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Loudon Wainwright III Is Still Trying To Live Down That Dead Skunk Thing.

By Dave Irwin

OCTOBER 5, 1998:  LOUDON WAINWRIGHT III was supposed to be the new Bob Dylan 30 years ago. Eventually, he wrote "Talking New Bob Dylan," telling how he and others like Steve Forbert, scarred by the tag of "New Dylan," get together at Bruce Springsteen's house for their 12 Step meetings.

Looking at himself on "Four Mirrors" off his latest album, Little Ship, he unflinchingly notes the broken blood vessels under his 52-year-old skin.

Painful, hilarious and acerbic only start to describe Wainwright. If his own foibles were not so frequently the subject of his songs, he would be hard to take. As it is, his views on the sorry state of humanity, most often through the example of himself, are hard to resist.

Two things have defined the general public's perception of Wainwright over the years: What he refers to as "that Dead Skunk thing" and his three episodes as the guitar-playing Dr. Spaulding on the TV show M.A.S.H. In 1973, America couldn't drive to work without hearing "Dead Skunk (In the Middle of the Road)." While lucrative, it did as much for Wainwright being able to expand his career as playing Mr. Spock did for Leonard Nimoy.

"In the early '70s I stumbled on a hit single, the song about the dead skunk," he says. "That was a big record that year and I made a lot of money. I was pressured to duplicate that and I kind of half heartedly took a stab at it and didn't succeed. By the end of the '70s, I realized I had to go back to what I did, which was picking guitar and playing the songs I wanted to write. I was living in England and making records with Richard Thompson. In 1979, I did a live record (A Live One). It slowly got my confidence back, but with the understanding that I was going to have the production serve the song, and not the record company or what I thought radio wanted, because I had no idea and I wasn't very good at it anyway."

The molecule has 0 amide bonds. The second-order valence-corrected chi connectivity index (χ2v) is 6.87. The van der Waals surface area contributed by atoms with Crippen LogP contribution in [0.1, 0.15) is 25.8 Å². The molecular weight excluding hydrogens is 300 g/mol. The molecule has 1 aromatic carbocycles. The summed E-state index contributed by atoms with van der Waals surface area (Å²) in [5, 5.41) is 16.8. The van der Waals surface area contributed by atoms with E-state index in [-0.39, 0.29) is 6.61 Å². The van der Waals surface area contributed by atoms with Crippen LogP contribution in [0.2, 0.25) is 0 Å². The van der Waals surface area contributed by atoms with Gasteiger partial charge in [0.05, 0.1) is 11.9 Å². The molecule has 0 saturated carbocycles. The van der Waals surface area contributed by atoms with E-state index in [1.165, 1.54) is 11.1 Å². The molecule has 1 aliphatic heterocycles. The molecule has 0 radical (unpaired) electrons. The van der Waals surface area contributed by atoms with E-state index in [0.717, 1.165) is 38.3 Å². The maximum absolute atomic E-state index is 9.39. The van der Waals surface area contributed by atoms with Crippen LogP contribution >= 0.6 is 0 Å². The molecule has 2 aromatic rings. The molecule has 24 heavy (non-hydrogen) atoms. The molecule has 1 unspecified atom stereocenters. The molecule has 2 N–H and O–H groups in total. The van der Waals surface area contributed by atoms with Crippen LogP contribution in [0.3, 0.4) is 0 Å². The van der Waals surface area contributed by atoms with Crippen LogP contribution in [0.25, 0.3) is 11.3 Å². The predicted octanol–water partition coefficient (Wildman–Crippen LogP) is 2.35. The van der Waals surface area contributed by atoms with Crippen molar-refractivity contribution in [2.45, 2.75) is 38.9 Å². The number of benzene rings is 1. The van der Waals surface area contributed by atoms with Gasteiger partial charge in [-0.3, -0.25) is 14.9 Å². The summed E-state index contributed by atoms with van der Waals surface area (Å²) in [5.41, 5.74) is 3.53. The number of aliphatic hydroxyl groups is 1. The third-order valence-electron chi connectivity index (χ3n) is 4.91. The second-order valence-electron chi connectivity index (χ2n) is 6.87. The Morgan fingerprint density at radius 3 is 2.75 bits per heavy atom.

Always noted as a sharp, intelligent songwriter, despite the "Dead Skunk" thing, Wainwright has carved out a fluky career followed by a set of hardcore fans. His 16 albums include wry observations about the world mixed with funny/tragic songs about his failed relationships with wives, lovers, children and even himself. Albums like Career Moves, recorded live one night at the Bottom Line in New York, demonstrate his comedic talent. After several years on independent labels, he now finds himself on Virgin Records, along with the Rolling Stones and the Spice Girls. Not that it particularly matters to him.

"I'm just writing songs and working for labels that let me make records like that," he says. "And more fortunately, there are enough people that like the songs and are interested so that I can come and play in Tucson and people will show up, and the newspaper will talk to me and a radio station will call me up. That's the state of my career and it's been the state of my career for quite awhile."

Recent projects include guesting on The McGarrigle Hour album with ex-wife Kate McGarrigle and their children, Rufus (who has his own recording career) and Martha, along with ex-in-law Anna McGarrigle and special guests Emmy Lou Harris and Linda Ronstadt. Later this fall, he'll join the McGarrigle Sisters for several concerts.

"I don't like being on the road much," he admits, "but that's part of the job. I like to play and I like to entertain and I like to write songs. In performing, I want people to have a thoughtful, good, fun time. Ideally, in 75 to 90 minutes, people will be moved, amused, incensed and annoyed. I want them to leave with a sense of having seen the world through my eyes."

Those would be the very quirky eyes of the man who wrote a ranting ode, "The World (Oh, the world is a terrible place,)" accompanied by the normally carefree sound of a banjo, as Wainwright says, "just to piss Pete Seeger off."


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